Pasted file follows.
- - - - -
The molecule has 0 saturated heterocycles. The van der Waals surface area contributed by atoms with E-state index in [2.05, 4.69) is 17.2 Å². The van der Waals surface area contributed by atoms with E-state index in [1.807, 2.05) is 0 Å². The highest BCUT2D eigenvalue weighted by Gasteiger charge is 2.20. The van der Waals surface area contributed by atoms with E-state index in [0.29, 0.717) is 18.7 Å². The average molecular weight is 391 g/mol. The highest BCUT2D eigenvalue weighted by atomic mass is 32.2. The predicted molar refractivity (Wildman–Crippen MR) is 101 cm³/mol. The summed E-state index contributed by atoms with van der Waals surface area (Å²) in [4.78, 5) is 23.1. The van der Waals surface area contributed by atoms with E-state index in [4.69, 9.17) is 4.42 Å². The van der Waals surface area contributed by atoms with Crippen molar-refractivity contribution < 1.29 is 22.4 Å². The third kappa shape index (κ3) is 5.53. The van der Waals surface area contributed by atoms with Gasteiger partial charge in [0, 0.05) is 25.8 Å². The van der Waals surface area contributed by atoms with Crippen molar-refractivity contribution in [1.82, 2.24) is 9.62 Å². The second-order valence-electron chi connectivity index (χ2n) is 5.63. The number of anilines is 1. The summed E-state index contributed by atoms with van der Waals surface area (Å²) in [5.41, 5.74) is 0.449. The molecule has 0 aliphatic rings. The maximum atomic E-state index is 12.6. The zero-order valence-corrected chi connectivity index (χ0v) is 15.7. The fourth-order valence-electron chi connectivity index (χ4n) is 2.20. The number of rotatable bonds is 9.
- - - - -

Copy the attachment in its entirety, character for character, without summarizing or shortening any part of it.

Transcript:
The molecule has 0 saturated heterocycles. The van der Waals surface area contributed by atoms with E-state index in [2.05, 4.69) is 17.2 Å². The van der Waals surface area contributed by atoms with E-state index in [1.807, 2.05) is 0 Å². The highest BCUT2D eigenvalue weighted by Gasteiger charge is 2.20. The van der Waals surface area contributed by atoms with E-state index in [0.29, 0.717) is 18.7 Å². The average molecular weight is 391 g/mol. The highest BCUT2D eigenvalue weighted by atomic mass is 32.2. The predicted molar refractivity (Wildman–Crippen MR) is 101 cm³/mol. The summed E-state index contributed by atoms with van der Waals surface area (Å²) in [4.78, 5) is 23.1. The van der Waals surface area contributed by atoms with E-state index in [4.69, 9.17) is 4.42 Å². The van der Waals surface area contributed by atoms with Crippen molar-refractivity contribution < 1.29 is 22.4 Å². The third kappa shape index (κ3) is 5.53. The van der Waals surface area contributed by atoms with Gasteiger partial charge in [0, 0.05) is 25.8 Å². The van der Waals surface area contributed by atoms with Crippen molar-refractivity contribution in [1.82, 2.24) is 9.62 Å². The second-order valence-electron chi connectivity index (χ2n) is 5.63. The number of anilines is 1. The summed E-state index contributed by atoms with van der Waals surface area (Å²) in [5.41, 5.74) is 0.449. The molecule has 0 aliphatic rings. The maximum atomic E-state index is 12.6. The zero-order valence-corrected chi connectivity index (χ0v) is 15.7. The fourth-order valence-electron chi connectivity index (χ4n) is 2.20. The number of rotatable bonds is 9.